I wanted to not get too crazy with color choices, so I looked around at all the corsets within this time frame. Overall, I really liked this particular corset because the seam lines were very comparable to the Truly Victorian pattern I already had. I copied the exact boning design; the back diagonal section I had to fudge a little because my corset overall turned out longer, and I think I may be a little smaller, so the exact angle is different. In fact, it didn't turn out the same on both sides, because I finally succcessfully got both sides even; so the one side has 6 diagonal, and the other 7.
c. 1880-85 Corset in the Royal Ontario Museum
I also decided to try putting the seams on the outside (why?), and covered it with the boning channels. As I was constructing it, I wasn't sure why I picked that, but later it ended up coming in handy.
This is the closest I've come in corset-making to an even back.
Once the grommets, boning channels and busk were in, I tried it on. It had been like 6 months since the mockup had been worn. Initially, it took some time to figure out the best way to lace it up; the first time I laced it too tight in the ribs. Also, I stabbed my hands three times really hard because I pinned the bones in rather than baste across the top. Double hole for each stab, with the pin going in and out and I had to carefully draw it out. So I was hurting and frustrated. After coming back to it with more patience and time (and the bones basted in), I figured out the best way to lace it.
I only have two small regrets with this project that can technically be fixed:
1. The bust shaping. To fix the bust, I ripped the front casing off halfway and added in a really tiny gusset to round it out a little more. Once the seam allowance was trimmed and the casing back on, you can't even tell it's there! It's not perfect on one side, but better overall. Still want to perfect that.
2. I would never have even thought of the wider bone, except for the original, so I thought I'd try it. Whoops....didn't realize that exact seam line curves forward quite a bit, and it hits right at my hip bones. So the tighter I have it laced, the more the bone tweaks, although the hip bone thing is a little uncomfortable, but not as big a problem as I thought. Technically, I could remove the bone and leave the channel (it needs to cover the seam) and re-angle it so it's a little closer to my actual side, and more upright.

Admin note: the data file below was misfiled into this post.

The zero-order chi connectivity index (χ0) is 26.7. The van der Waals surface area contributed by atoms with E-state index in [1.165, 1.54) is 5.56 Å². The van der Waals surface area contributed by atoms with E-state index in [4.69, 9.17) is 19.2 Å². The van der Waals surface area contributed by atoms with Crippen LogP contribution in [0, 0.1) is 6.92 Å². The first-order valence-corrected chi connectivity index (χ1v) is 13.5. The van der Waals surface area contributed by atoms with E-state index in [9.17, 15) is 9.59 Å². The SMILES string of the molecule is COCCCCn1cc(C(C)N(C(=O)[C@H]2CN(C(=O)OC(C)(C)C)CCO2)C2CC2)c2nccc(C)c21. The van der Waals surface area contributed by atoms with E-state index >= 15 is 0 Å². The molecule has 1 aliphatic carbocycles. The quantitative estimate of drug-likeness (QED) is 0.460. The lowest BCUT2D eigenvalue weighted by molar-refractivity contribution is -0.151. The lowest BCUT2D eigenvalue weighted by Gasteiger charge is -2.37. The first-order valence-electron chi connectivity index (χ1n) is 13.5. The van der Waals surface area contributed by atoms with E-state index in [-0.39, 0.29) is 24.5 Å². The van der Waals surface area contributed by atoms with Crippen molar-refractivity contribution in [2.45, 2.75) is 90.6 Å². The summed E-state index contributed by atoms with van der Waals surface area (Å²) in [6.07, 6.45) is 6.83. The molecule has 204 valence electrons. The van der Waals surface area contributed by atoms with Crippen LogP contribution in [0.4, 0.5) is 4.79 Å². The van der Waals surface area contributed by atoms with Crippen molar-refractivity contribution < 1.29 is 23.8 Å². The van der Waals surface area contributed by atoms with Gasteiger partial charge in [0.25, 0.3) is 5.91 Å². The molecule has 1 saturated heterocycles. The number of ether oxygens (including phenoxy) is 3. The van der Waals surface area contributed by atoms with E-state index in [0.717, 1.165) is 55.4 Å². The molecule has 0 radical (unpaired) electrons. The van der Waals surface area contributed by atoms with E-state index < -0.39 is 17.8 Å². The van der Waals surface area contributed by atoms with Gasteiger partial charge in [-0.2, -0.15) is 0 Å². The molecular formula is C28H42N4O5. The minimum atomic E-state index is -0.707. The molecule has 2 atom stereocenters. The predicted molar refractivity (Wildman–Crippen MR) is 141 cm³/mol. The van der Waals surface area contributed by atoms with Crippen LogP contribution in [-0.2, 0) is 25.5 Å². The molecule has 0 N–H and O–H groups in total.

There are a few areas of this project that mystify me a little bit: the natural form tummy, and hip spring. Back in July, I had sort of a hip-spring revalation after adding gussets to my older corset. Wow! What a difference! So comfortable and attractive! I no longer looked top-heavy. With the old corset gussets, it gave me a lot more spring out the back. With this particular corset though, it gives me more spring out to the side, and more flatness in the back. Huh. Some people are amazing at that balancing act; I'm still trying to figure out if perfection is possible when you have less body to work with?!? Like, do I have to pick between the back or the side? And if I try to balance between the two will it not be so extreme and not even be worth trying?
The other undergarments made to go with this are a basic natural form petticoat, and a bum pad. Initially, the pad was made to wrap all the way around my hips to the side, but I decided that I was hippy enough without any help. Actually, I wasn't even going to make a hip pad, but after the petticoat was made it was clear that the silhouette was really, really sad without it. It took several tries to get this the right shape; I'm so used to mid-Victorian, with sudden fullness right below the waist, but to get the right shape it really needs to slope, with the fullness gradually being added the further down it gets.
The petticoat is the Truly Victorian pattern, the only adjustment being that I added a tie right at mid-thigh level to pull the fullness to the back. The bum pad is tacked on one side, and then the other side gets safety pinned to the waistband once the waist is tied. I found that the bum pad wouldn't stay up on it's own, and kept riding up in the front and falling down in the back. I'd rather have it sewn permanently to the petticoat, with the petticoat closing at the side front. But....I'm lazy, so that isn't happening.
What the item is: Natural form corset, petticoat, and pad.
Material: Coutil, silk-faced satin, cotton sateen, muslin.
Pattern: TV 1880's pattern, and the TV basic petticoat
Year: 1870's-1890's for the corset, and 1877-1882 for the petticoat.
Notions: Metal busk, German plastic boning, 2 wider metal steels, thread, embroidery floss, twill tape, metal grommets, stuffing (for the pad)How historically accurate is it? The corset is based on an extant, and I can't think of any techniques which aren't accurate, other than the plastic bones. The stuffing for the pad is polyester, because there comes a point where you just don't care. Patting myself on the back with an 80%, although for natural form I'm a little flat in the belly area. I was wanting to make some combinations to finish this challenge off, but that's going to have to wait.
Hours to complete: 60 hours for the whole thing, started way back in July or August.
First worn: For my next project, it's been a constant on-off act, so I've already worn these undergarments for a few hours at a time maybe 8 times.
Total cost: $80; satin was expensive, coutil was stash, busk and boning was new, I had to buy a new grommet-setting kit because I was tired of the size 0's so I'm counting that as part of the cost.
By the way....if you see any black galloon beading lace....LET ME KNOW. I searched high and low for something close, to no avail, and I wasn't willing to settle since it seemed like a simple request.